Today, it serves as an excellent museum and is considered one of the best preserved forts in Australia. The black lighthouse at the fort is one of only a few unpainted in the entire world. Full of mystique, in the same area, Buckley's Cave is where escaped convict, William Buckley, lived for many years among the local indigenous people. This is where the local phrase "you have Buckley's chance" comes from.

7 Queenscliff Vintage Trains

Queenscliff Vintage Trains
Queenscliff Vintage Trains
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Both steam and diesel trains operate from the Bellarine Railway station in Queenscliff on most weekends. With experiences such as The Blues Train, Heritage Rides, and A Day out with Thomas, there is something for all train enthusiasts. There is even an opportunity to experience driving one of the locomotives. In addition to riding the trains, the station houses a unique collection of rolling stock.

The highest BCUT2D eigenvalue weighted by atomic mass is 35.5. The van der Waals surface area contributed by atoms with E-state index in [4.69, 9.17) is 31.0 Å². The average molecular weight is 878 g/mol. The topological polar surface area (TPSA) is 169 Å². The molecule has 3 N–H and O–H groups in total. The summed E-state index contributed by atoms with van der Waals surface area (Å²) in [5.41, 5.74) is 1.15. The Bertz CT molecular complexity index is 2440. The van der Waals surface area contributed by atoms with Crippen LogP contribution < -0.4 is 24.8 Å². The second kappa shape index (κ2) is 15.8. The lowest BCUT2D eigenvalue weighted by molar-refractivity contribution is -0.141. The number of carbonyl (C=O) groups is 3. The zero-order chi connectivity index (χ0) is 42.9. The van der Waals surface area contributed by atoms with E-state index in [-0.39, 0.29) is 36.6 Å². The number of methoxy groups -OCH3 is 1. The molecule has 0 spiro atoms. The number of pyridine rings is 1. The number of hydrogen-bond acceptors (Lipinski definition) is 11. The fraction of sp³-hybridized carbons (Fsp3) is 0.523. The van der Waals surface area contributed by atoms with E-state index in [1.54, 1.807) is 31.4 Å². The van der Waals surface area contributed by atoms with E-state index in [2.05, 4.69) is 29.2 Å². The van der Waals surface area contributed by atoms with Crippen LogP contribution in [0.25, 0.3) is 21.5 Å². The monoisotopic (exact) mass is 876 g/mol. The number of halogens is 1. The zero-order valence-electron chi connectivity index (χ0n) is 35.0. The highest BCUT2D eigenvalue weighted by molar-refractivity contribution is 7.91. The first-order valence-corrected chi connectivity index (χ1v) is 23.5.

8 Point Lonsdale

Point Lonsdale
Point Lonsdale
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A few kilometers along from Queenscliff, the sleepy township of Point Lonsdale is a world within a world. Many Melburnians escape for weekends to this quiet paradise. The lighthouse provides a perfect spot to watch vessels negotiate the Rip, the two-kilometer stretch of water through the Port Phillip Bay Heads. Every pleasure and industrial ship has to pass through this narrow crossing, and Point Lonsdale provides the best view. The old pier is also regarded as a prime vantage point for photographers, especially at dawn.